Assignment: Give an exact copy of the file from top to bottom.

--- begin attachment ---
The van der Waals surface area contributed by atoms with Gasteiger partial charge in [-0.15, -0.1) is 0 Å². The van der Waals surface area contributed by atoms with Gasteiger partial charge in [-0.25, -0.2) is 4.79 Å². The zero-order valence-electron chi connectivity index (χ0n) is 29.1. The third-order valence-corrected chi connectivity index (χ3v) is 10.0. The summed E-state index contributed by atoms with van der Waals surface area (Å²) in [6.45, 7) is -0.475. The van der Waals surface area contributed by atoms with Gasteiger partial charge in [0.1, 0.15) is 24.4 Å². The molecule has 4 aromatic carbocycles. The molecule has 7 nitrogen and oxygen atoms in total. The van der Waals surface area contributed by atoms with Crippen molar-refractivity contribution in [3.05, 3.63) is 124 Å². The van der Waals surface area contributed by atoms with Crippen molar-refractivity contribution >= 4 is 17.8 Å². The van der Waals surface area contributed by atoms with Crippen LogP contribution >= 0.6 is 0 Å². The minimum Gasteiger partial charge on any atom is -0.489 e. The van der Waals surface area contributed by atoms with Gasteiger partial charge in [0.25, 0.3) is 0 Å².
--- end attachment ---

The van der Waals surface area contributed by atoms with Gasteiger partial charge in [-0.15, -0.1) is 0 Å². The van der Waals surface area contributed by atoms with Gasteiger partial charge in [-0.25, -0.2) is 4.79 Å². The zero-order valence-electron chi connectivity index (χ0n) is 29.1. The third-order valence-corrected chi connectivity index (χ3v) is 10.0. The summed E-state index contributed by atoms with van der Waals surface area (Å²) in [6.45, 7) is -0.475. The van der Waals surface area contributed by atoms with Gasteiger partial charge in [0.1, 0.15) is 24.4 Å². The molecule has 4 aromatic carbocycles. The molecule has 7 nitrogen and oxygen atoms in total. The van der Waals surface area contributed by atoms with Crippen molar-refractivity contribution in [3.05, 3.63) is 124 Å². The van der Waals surface area contributed by atoms with Crippen molar-refractivity contribution >= 4 is 17.8 Å². The van der Waals surface area contributed by atoms with Crippen LogP contribution >= 0.6 is 0 Å². The minimum Gasteiger partial charge on any atom is -0.489 e. The van der Waals surface area contributed by atoms with Gasteiger partial charge in [0.25, 0.3) is 0 Å².